Saturday, the Japan Meteorological Agency warned of “unprecedented” risks from the “very dangerous” typhoon Nanmadol approaching the southern island of Kyushu, urging residents to seek shelter before the storm.
Typhoon Nanmadol produced winds of up to 270 kilometres per hour and was classified as a “violent” storm, the agency’s highest classification.
By late afternoon, it was 400 kilometres east of Okinawa and approaching the remote island of Minami Daito.
The storm will approach or make landfall in southern Kagoshima prefecture on Kyushu on Sunday, then move north the next day before heading towards Japan’s main island.
“There is a chance of unprecedented storms, high waves, storm surges, and record rainfall,” Ryuta Kurora, head of the forecast unit at the Japan Meteorological Agency, told reporters.
“Extreme caution is necessary,” he said, urging residents to evacuate as soon as possible. It is an extremely hazardous typhoon.” Kurora stated that the weather agency was likely to issue its highest alert for the Kagoshima region later on Saturday.
Known as “special warnings,” these are only issued when the JMA predicts conditions that occur once every few decades.
Since the current system was adopted in 2013, this would be the first typhoon-related special warning issued outside of Okinawa.
“The wind from Typhoon Nanmadol will be so strong that some houses may collapse,” Kurora warned reporters, adding that flooding and landslides were also possible.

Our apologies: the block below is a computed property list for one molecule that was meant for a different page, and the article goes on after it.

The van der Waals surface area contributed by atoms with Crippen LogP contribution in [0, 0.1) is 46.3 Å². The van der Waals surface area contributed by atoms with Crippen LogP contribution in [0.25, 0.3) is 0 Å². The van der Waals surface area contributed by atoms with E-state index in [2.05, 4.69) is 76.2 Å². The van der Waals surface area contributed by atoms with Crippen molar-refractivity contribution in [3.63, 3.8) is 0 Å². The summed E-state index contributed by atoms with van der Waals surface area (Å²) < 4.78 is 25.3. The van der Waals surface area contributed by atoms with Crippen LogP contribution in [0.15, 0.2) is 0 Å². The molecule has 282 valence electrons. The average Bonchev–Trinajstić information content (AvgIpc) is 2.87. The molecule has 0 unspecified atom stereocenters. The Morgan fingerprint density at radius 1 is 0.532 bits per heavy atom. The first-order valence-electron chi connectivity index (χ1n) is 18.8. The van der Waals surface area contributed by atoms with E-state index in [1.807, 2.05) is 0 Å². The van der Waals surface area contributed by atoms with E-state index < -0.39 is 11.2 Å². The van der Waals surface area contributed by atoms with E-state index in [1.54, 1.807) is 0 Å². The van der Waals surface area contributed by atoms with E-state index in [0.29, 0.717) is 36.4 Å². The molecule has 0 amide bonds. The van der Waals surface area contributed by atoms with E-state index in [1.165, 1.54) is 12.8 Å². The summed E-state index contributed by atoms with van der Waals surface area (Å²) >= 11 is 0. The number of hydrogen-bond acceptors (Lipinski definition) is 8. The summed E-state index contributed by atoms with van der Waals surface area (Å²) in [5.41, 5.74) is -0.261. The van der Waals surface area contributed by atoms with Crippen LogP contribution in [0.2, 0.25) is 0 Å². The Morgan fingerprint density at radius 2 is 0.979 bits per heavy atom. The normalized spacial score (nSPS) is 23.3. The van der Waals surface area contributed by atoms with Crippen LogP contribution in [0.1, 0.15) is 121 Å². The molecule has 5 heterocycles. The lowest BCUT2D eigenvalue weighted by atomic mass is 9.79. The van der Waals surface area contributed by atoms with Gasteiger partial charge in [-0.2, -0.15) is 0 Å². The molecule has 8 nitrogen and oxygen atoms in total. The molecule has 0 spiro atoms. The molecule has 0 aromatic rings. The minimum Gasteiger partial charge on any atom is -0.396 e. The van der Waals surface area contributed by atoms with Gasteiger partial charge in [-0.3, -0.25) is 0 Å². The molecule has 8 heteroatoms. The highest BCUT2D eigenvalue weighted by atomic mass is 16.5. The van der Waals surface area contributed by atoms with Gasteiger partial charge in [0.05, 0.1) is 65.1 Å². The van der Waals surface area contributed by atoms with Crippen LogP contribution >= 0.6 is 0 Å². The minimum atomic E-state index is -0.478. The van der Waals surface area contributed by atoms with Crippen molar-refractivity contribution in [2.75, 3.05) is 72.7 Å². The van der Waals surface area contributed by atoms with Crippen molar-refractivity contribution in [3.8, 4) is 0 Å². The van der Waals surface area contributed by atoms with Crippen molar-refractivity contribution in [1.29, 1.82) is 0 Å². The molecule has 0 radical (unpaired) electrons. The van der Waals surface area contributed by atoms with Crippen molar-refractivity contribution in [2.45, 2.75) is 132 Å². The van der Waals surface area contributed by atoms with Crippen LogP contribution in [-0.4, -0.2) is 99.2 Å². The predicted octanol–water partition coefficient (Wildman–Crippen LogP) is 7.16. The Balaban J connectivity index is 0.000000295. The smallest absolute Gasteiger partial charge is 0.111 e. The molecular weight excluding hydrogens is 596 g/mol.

A level four evacuation “instruction” is already in effect for 330,000 people in Kagoshima, and authorities urged residents to move to shelters or alternative housing before issuing a level five call.
In Japan, evacuation warnings are voluntary, and authorities struggled to persuade residents to seek shelter quickly enough during previous extreme weather events.
Japan is in the midst of typhoon season and experiences approximately 20 typhoons per year, as well as frequent heavy rainfall that causes mudslides and flash floods.
In 2019, Typhoon Hagibis struck Japan while hosting the Rugby World Cup, killing more than 100 people. A year earlier, Typhoon Jebi shut down Kansai Airport in Osaka, resulting in the deaths of fourteen people.
During Japan’s annual rainy season in 2018, floods and landslides killed more than 200 people in western Japan.
According to the websites of Japan Airlines and All Nippon Airways, regional airports, including those in Kagoshima, Miyazaki, and Kumamoto, began to experience flight cancellations before Typhoon Nanmadol.
Heat waves, droughts, and flash floods are becoming more frequent and intense, according to climate change, which also increases the severity of storms.